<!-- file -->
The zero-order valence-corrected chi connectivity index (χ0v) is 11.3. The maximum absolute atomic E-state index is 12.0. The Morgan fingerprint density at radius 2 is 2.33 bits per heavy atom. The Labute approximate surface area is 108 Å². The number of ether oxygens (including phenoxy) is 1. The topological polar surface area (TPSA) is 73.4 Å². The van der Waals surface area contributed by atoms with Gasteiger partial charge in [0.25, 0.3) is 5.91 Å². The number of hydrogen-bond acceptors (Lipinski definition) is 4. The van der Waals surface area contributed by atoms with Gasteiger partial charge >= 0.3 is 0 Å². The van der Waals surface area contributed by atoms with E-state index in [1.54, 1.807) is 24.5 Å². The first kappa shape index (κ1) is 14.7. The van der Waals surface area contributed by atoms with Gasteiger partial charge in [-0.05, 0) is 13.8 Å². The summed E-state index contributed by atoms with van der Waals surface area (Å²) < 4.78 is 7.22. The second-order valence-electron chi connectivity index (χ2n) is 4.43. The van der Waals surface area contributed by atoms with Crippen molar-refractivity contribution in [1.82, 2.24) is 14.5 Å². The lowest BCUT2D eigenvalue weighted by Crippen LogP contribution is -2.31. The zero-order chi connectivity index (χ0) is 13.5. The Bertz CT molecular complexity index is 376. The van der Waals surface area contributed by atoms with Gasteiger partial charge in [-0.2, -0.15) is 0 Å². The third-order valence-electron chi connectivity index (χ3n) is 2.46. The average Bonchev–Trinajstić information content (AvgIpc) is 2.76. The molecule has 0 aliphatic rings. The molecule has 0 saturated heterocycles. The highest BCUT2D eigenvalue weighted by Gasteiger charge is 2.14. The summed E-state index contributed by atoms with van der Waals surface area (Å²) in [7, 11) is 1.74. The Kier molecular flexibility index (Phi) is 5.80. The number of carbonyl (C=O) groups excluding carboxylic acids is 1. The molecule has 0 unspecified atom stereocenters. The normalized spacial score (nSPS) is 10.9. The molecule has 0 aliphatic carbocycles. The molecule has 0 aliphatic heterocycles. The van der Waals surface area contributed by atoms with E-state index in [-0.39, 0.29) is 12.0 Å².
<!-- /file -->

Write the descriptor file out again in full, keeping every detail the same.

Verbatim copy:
The zero-order valence-corrected chi connectivity index (χ0v) is 11.3. The maximum absolute atomic E-state index is 12.0. The Morgan fingerprint density at radius 2 is 2.33 bits per heavy atom. The Labute approximate surface area is 108 Å². The number of ether oxygens (including phenoxy) is 1. The topological polar surface area (TPSA) is 73.4 Å². The van der Waals surface area contributed by atoms with Gasteiger partial charge in [0.25, 0.3) is 5.91 Å². The number of hydrogen-bond acceptors (Lipinski definition) is 4. The van der Waals surface area contributed by atoms with Gasteiger partial charge >= 0.3 is 0 Å². The van der Waals surface area contributed by atoms with E-state index in [1.54, 1.807) is 24.5 Å². The first kappa shape index (κ1) is 14.7. The van der Waals surface area contributed by atoms with Gasteiger partial charge in [-0.05, 0) is 13.8 Å². The summed E-state index contributed by atoms with van der Waals surface area (Å²) < 4.78 is 7.22. The second-order valence-electron chi connectivity index (χ2n) is 4.43. The van der Waals surface area contributed by atoms with Crippen molar-refractivity contribution in [1.82, 2.24) is 14.5 Å². The lowest BCUT2D eigenvalue weighted by Crippen LogP contribution is -2.31. The zero-order chi connectivity index (χ0) is 13.5. The Bertz CT molecular complexity index is 376. The van der Waals surface area contributed by atoms with Gasteiger partial charge in [-0.2, -0.15) is 0 Å². The third-order valence-electron chi connectivity index (χ3n) is 2.46. The average Bonchev–Trinajstić information content (AvgIpc) is 2.76. The molecule has 0 aliphatic rings. The molecule has 0 saturated heterocycles. The highest BCUT2D eigenvalue weighted by Gasteiger charge is 2.14. The summed E-state index contributed by atoms with van der Waals surface area (Å²) in [7, 11) is 1.74. The Kier molecular flexibility index (Phi) is 5.80. The number of carbonyl (C=O) groups excluding carboxylic acids is 1. The molecule has 0 unspecified atom stereocenters. The normalized spacial score (nSPS) is 10.9. The molecule has 0 aliphatic carbocycles. The molecule has 0 aliphatic heterocycles. The van der Waals surface area contributed by atoms with E-state index in [-0.39, 0.29) is 12.0 Å².